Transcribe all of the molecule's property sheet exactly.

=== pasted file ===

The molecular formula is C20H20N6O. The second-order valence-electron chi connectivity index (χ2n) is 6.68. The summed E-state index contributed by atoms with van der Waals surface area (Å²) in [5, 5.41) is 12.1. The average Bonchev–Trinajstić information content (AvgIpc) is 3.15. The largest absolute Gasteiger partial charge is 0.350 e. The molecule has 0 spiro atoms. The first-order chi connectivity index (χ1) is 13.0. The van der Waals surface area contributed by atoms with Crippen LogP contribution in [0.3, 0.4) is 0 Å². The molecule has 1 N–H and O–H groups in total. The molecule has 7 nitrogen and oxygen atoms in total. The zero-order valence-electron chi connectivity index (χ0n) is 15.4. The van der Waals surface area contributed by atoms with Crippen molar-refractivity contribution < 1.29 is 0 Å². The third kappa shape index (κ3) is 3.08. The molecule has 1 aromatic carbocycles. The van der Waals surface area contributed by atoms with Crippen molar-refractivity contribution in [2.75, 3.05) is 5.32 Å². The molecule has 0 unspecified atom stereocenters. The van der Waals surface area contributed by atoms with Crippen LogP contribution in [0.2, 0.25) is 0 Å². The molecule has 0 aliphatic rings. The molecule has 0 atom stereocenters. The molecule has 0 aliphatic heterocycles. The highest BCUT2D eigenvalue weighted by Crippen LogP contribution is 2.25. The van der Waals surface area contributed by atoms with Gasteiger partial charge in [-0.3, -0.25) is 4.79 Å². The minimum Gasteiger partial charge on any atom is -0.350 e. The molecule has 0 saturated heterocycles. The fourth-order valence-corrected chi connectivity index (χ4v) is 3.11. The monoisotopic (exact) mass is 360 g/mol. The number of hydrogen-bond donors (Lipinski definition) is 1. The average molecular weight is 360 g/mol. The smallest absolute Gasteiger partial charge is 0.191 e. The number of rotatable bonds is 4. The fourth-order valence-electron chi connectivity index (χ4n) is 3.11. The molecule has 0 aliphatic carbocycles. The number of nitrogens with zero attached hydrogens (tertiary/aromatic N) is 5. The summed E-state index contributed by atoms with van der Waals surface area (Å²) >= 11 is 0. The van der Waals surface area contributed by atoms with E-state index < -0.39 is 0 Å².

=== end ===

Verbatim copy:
The molecular formula is C20H20N6O. The second-order valence-electron chi connectivity index (χ2n) is 6.68. The summed E-state index contributed by atoms with van der Waals surface area (Å²) in [5, 5.41) is 12.1. The average Bonchev–Trinajstić information content (AvgIpc) is 3.15. The largest absolute Gasteiger partial charge is 0.350 e. The molecule has 0 spiro atoms. The first-order chi connectivity index (χ1) is 13.0. The van der Waals surface area contributed by atoms with Crippen LogP contribution in [0.3, 0.4) is 0 Å². The molecule has 1 N–H and O–H groups in total. The molecule has 7 nitrogen and oxygen atoms in total. The zero-order valence-electron chi connectivity index (χ0n) is 15.4. The van der Waals surface area contributed by atoms with Crippen molar-refractivity contribution < 1.29 is 0 Å². The third kappa shape index (κ3) is 3.08. The molecule has 1 aromatic carbocycles. The van der Waals surface area contributed by atoms with Crippen molar-refractivity contribution in [2.75, 3.05) is 5.32 Å². The molecule has 0 unspecified atom stereocenters. The van der Waals surface area contributed by atoms with Crippen LogP contribution in [0.2, 0.25) is 0 Å². The molecule has 0 aliphatic rings. The molecule has 0 atom stereocenters. The molecule has 0 aliphatic heterocycles. The highest BCUT2D eigenvalue weighted by Crippen LogP contribution is 2.25. The van der Waals surface area contributed by atoms with Gasteiger partial charge in [-0.3, -0.25) is 4.79 Å². The minimum Gasteiger partial charge on any atom is -0.350 e. The molecule has 0 saturated heterocycles. The fourth-order valence-corrected chi connectivity index (χ4v) is 3.11. The monoisotopic (exact) mass is 360 g/mol. The number of hydrogen-bond donors (Lipinski definition) is 1. The average molecular weight is 360 g/mol. The smallest absolute Gasteiger partial charge is 0.191 e. The number of rotatable bonds is 4. The fourth-order valence-electron chi connectivity index (χ4n) is 3.11. The molecule has 0 aliphatic carbocycles. The number of nitrogens with zero attached hydrogens (tertiary/aromatic N) is 5. The summed E-state index contributed by atoms with van der Waals surface area (Å²) >= 11 is 0. The van der Waals surface area contributed by atoms with E-state index < -0.39 is 0 Å².